An enzyme-linked immunosorbent assay (ELISA) is a common test used in immunology to detect antigens or antibodies. Antigens provoke an immune system reaction — in other words, they cause illnesses. ELISA is used to detect many bacterial and viral antigens, including human immunodeficiency virus (HIV), malaria, cholera, measles, and mumps. A slightly different ELISA protocol can be used to detect antibodies to these and many other pathogens. An ELISA protocol is the step-by step procedure for performing a specific ELISA.
Though the ELISA protocol varies slightly, depending on the type of ELISA being performed, the basic concept is the same for all of them. ELISA depends on enzyme-linked antibodies, also called antiglobulins. A signal molecule attached to these antiglobulins causes a substrate added during the assay to change color, if the desired antigen or antibody is present. The amount of antigen or antibody present is proportional to the amount of color change, which can be measured with an electronic plate reader.
There are three main types of ELISA. A direct ELISA is usually used to detect antigens rather than antibodies. This is the simplest ELISA protocol, as the enzyme-linked antibody binds directly to the desired antigen. Substrate is then added to determine the quantity of antigen present.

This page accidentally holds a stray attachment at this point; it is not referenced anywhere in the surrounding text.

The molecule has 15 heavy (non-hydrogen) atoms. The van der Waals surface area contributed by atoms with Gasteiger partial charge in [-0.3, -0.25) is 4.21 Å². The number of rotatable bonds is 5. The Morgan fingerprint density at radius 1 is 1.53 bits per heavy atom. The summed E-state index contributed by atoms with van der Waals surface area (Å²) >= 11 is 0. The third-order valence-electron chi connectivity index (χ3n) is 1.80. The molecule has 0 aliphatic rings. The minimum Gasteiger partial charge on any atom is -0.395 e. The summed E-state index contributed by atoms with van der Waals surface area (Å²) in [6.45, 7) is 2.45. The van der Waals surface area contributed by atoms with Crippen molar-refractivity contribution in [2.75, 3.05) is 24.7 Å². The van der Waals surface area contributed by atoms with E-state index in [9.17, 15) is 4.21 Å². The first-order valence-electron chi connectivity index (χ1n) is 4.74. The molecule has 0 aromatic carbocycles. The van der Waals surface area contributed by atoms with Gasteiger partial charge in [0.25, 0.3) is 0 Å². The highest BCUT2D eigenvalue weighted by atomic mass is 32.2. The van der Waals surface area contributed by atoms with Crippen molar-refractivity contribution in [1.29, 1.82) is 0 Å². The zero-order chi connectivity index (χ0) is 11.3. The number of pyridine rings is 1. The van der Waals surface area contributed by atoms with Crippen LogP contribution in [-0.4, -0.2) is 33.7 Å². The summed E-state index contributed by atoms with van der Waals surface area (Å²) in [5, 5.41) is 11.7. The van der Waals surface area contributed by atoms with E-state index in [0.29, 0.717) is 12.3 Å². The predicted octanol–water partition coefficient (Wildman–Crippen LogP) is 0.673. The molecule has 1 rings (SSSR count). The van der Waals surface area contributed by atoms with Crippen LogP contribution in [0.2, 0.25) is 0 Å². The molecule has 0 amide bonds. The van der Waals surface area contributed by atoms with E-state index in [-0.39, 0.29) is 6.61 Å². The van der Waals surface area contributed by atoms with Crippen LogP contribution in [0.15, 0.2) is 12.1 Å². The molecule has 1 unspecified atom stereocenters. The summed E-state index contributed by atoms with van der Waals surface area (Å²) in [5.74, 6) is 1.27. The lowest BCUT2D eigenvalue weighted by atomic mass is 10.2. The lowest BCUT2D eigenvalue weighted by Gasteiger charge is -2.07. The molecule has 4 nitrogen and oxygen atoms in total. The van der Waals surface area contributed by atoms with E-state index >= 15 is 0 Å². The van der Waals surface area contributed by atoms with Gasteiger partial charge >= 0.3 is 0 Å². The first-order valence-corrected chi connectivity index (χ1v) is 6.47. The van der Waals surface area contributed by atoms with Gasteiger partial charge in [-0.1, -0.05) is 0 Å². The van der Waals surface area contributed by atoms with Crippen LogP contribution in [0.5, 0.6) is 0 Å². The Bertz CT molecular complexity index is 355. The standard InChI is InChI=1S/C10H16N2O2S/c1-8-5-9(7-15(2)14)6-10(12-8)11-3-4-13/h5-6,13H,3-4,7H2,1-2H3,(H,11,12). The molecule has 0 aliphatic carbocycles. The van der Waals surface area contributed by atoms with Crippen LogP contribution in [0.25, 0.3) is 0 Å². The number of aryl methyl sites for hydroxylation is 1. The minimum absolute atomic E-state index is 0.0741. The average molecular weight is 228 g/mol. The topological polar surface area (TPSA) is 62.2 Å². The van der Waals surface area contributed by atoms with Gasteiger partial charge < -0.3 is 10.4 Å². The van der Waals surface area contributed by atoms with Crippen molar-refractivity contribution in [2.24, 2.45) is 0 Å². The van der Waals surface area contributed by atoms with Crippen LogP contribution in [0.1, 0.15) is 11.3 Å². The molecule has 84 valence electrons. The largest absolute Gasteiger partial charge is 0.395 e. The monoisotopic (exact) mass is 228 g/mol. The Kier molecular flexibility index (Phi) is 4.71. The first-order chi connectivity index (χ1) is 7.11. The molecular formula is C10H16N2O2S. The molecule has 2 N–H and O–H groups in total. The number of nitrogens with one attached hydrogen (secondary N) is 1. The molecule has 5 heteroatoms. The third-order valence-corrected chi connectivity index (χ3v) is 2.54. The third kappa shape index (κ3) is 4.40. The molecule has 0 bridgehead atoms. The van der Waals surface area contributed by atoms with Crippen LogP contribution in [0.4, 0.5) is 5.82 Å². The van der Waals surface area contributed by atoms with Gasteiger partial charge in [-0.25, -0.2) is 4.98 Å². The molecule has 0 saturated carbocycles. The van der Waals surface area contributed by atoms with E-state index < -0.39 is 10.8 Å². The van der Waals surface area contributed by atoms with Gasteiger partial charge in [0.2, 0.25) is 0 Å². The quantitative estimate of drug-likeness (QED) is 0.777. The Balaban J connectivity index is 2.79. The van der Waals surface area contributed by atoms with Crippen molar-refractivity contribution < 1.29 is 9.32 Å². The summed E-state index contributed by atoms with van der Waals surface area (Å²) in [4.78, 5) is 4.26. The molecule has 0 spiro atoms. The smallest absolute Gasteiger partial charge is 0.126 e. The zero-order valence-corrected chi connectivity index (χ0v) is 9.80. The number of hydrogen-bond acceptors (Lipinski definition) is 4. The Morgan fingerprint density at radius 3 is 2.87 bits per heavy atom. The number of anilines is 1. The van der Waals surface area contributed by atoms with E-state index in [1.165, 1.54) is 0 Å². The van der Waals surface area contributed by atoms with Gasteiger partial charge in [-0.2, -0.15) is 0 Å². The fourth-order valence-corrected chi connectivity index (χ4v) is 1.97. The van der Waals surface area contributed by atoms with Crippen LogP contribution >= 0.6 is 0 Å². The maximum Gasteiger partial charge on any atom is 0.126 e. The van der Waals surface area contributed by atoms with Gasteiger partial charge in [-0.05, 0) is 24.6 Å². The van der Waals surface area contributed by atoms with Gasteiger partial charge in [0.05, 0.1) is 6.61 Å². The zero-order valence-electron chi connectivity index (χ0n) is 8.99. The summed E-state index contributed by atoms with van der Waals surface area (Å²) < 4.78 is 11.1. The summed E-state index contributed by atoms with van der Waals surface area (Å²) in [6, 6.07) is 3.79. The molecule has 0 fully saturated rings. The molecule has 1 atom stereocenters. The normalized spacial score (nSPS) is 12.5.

An indirect ELISA is used to detect antibodies, while another type of indirect ELISA — called a sandwich ELISA — can be used to detect antigens. A sandwich ELISA protocol requires two antibodies, called the capture and detection antibodies, to bind to the desired antigen. An antiglobulin is added, which binds to the detection antibody, and the substrate is added. The indirect ELISA follows a similar protocol, but uses a capture antigen rather than a capture antibody in order to detect the desired antibody.
Competitive ELISA is often used for detecting antigens that are present in low concentrations, because it is a very sensitive assay. In contrast to the other ELISA protocols, competitive ELISA uses an enzyme-linked antigen instead of an antibody, and a slightly different quantification method. In it, the sample containing the antigen to be detected and the enzyme-linked antigen are both added to an antibody, and the two antigens compete for antibody-binding sites. When the substrate is added, the color change is greater, with a higher ratio of bound enzyme-linked antigens to bound sample antigens. This means that higher color change is detected at lower concentrations of the sample antigen, which is what makes this method so sensitive.